The Transition to a New Economic Model is a Metaphysical Reconstruction
Today, the global economy is only 8.6% circular — just two years ago it was 9.1%. We have gone from bad to worse — Circularity Gap Report 2020
It has been said the Philippines ranks highest in the use of sachets and most single-use plastic. When FMCG companies who produce products in sachets are asked about this, without a blink of an eye they attribute it to our poverty. We always hear, “it is what Filipinos can afford.”
Based on that argument alone, I completely disagree.
1) Our poverty incidence is roughly around 20%, there is the rest of the population to consider.
2) Conversations and studies made with people within the poverty incidence bracket and those above it have unanimously expressed that they are looking for an accessible and convenient alternative to the sachet economy.
In the photo are single to triple use wash papers from Lush Philippines. No plastic packaging! They smell and look super good. This can be the reality of our products designed for single use. It can be done. It is being done. It can be scaled down to local budget and use of local ingredients like Calamansi, pineapple, tomatoes, and a whole lot more of tropical goodness!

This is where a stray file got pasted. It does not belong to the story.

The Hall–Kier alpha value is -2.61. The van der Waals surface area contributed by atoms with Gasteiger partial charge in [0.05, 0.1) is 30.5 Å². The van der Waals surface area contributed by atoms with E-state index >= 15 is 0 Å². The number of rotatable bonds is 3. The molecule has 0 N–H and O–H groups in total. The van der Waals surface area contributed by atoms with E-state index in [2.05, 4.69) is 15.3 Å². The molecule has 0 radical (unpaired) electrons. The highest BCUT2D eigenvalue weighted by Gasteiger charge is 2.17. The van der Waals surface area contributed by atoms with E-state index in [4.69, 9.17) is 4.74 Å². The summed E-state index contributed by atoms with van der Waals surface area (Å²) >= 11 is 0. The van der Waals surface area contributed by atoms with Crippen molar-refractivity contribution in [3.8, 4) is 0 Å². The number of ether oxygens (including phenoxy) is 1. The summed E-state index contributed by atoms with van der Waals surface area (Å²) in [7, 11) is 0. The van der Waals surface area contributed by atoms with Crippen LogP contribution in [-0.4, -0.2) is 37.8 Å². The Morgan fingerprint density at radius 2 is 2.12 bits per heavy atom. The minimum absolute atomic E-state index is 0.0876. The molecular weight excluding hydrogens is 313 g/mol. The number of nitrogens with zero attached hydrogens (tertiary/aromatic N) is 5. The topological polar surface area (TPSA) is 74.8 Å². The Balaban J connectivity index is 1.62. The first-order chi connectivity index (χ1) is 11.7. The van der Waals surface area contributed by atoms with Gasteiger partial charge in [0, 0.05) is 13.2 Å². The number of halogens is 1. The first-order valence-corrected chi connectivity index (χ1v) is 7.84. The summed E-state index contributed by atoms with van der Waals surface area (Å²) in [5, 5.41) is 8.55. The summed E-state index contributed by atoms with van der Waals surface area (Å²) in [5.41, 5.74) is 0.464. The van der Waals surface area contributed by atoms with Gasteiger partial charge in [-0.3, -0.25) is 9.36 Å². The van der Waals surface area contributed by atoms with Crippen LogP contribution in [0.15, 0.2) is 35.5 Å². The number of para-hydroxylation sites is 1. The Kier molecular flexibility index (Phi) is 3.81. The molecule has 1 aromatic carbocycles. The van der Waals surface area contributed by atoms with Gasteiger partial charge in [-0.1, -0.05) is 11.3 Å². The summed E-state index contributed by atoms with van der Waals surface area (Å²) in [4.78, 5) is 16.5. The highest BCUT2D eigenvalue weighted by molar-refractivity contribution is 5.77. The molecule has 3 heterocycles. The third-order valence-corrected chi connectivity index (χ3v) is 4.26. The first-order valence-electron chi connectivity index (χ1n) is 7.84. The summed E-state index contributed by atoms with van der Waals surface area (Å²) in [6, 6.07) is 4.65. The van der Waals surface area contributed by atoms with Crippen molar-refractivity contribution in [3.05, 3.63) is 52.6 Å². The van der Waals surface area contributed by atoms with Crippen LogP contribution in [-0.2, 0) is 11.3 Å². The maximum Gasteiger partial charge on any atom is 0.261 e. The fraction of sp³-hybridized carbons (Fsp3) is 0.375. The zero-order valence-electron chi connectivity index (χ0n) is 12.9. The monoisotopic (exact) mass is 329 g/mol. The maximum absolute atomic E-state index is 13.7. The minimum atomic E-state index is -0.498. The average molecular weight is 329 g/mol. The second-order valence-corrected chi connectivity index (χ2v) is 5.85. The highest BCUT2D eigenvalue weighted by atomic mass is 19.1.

The case to build a new economic model that does not generate waste but instead enrich not just business owners and capitalists but also the planet has never been more urgent. The transition to a regenerative economic model entails metaphysical reconstruction rather than just finding solutions to production, consumption, and the supply chain. We developed from the industrial revolution a value system and metaphysics that is soul and life destroying. We seem to think that man as consumer cannot afford the costs of destroying the Earth, and yet the same man as producer can make some affordances of pollution and other externalities. It is the same man, it is the same Earth.
Why the dichotomy?